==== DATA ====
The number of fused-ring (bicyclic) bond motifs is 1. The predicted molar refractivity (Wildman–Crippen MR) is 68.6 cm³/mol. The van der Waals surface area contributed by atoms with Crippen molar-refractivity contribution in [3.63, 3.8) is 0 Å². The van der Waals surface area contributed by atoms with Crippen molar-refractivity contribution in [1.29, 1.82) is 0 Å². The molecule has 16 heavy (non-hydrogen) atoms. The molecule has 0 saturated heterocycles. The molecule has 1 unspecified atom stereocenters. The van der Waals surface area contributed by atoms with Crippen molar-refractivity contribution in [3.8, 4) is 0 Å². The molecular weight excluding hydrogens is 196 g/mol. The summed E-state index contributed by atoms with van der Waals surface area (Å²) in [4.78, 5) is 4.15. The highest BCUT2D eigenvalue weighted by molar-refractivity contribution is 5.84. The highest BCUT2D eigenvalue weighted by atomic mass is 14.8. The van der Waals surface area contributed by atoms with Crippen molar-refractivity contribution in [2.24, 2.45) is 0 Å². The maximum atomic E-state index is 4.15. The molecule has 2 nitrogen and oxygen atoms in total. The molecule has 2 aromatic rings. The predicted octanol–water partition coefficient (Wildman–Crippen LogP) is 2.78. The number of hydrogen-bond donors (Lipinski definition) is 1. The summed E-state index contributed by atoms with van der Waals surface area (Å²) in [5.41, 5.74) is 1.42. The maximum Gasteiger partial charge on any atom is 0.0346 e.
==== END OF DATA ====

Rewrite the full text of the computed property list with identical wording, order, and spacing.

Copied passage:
The number of fused-ring (bicyclic) bond motifs is 1. The predicted molar refractivity (Wildman–Crippen MR) is 68.6 cm³/mol. The van der Waals surface area contributed by atoms with Crippen molar-refractivity contribution in [3.63, 3.8) is 0 Å². The van der Waals surface area contributed by atoms with Crippen molar-refractivity contribution in [1.29, 1.82) is 0 Å². The molecule has 16 heavy (non-hydrogen) atoms. The molecule has 0 saturated heterocycles. The molecule has 1 unspecified atom stereocenters. The van der Waals surface area contributed by atoms with Crippen molar-refractivity contribution in [3.8, 4) is 0 Å². The molecular weight excluding hydrogens is 196 g/mol. The summed E-state index contributed by atoms with van der Waals surface area (Å²) in [4.78, 5) is 4.15. The highest BCUT2D eigenvalue weighted by molar-refractivity contribution is 5.84. The highest BCUT2D eigenvalue weighted by atomic mass is 14.8. The van der Waals surface area contributed by atoms with Crippen molar-refractivity contribution in [2.24, 2.45) is 0 Å². The maximum atomic E-state index is 4.15. The molecule has 2 nitrogen and oxygen atoms in total. The molecule has 2 aromatic rings. The predicted octanol–water partition coefficient (Wildman–Crippen LogP) is 2.78. The number of hydrogen-bond donors (Lipinski definition) is 1. The summed E-state index contributed by atoms with van der Waals surface area (Å²) in [5.41, 5.74) is 1.42. The maximum Gasteiger partial charge on any atom is 0.0346 e.